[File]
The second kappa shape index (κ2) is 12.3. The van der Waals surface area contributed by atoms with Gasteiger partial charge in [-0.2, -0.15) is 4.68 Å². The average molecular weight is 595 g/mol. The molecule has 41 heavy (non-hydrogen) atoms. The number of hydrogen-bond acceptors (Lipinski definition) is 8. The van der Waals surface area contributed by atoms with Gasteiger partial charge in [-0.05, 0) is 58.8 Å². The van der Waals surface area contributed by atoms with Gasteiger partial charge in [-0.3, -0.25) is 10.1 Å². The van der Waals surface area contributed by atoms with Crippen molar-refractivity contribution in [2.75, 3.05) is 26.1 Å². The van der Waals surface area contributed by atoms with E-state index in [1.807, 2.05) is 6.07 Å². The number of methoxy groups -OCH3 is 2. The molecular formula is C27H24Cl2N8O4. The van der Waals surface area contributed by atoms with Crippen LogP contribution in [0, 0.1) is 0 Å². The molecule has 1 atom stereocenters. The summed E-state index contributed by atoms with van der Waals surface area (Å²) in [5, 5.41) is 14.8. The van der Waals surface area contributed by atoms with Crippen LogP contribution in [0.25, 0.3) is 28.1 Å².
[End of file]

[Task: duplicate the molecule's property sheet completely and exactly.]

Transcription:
The second kappa shape index (κ2) is 12.3. The van der Waals surface area contributed by atoms with Gasteiger partial charge in [-0.2, -0.15) is 4.68 Å². The average molecular weight is 595 g/mol. The molecule has 41 heavy (non-hydrogen) atoms. The number of hydrogen-bond acceptors (Lipinski definition) is 8. The van der Waals surface area contributed by atoms with Gasteiger partial charge in [-0.05, 0) is 58.8 Å². The van der Waals surface area contributed by atoms with Gasteiger partial charge in [-0.3, -0.25) is 10.1 Å². The van der Waals surface area contributed by atoms with Crippen molar-refractivity contribution in [2.75, 3.05) is 26.1 Å². The van der Waals surface area contributed by atoms with E-state index in [1.807, 2.05) is 6.07 Å². The number of methoxy groups -OCH3 is 2. The molecular formula is C27H24Cl2N8O4. The van der Waals surface area contributed by atoms with Crippen LogP contribution in [0, 0.1) is 0 Å². The molecule has 1 atom stereocenters. The summed E-state index contributed by atoms with van der Waals surface area (Å²) in [5, 5.41) is 14.8. The van der Waals surface area contributed by atoms with Crippen LogP contribution in [0.25, 0.3) is 28.1 Å².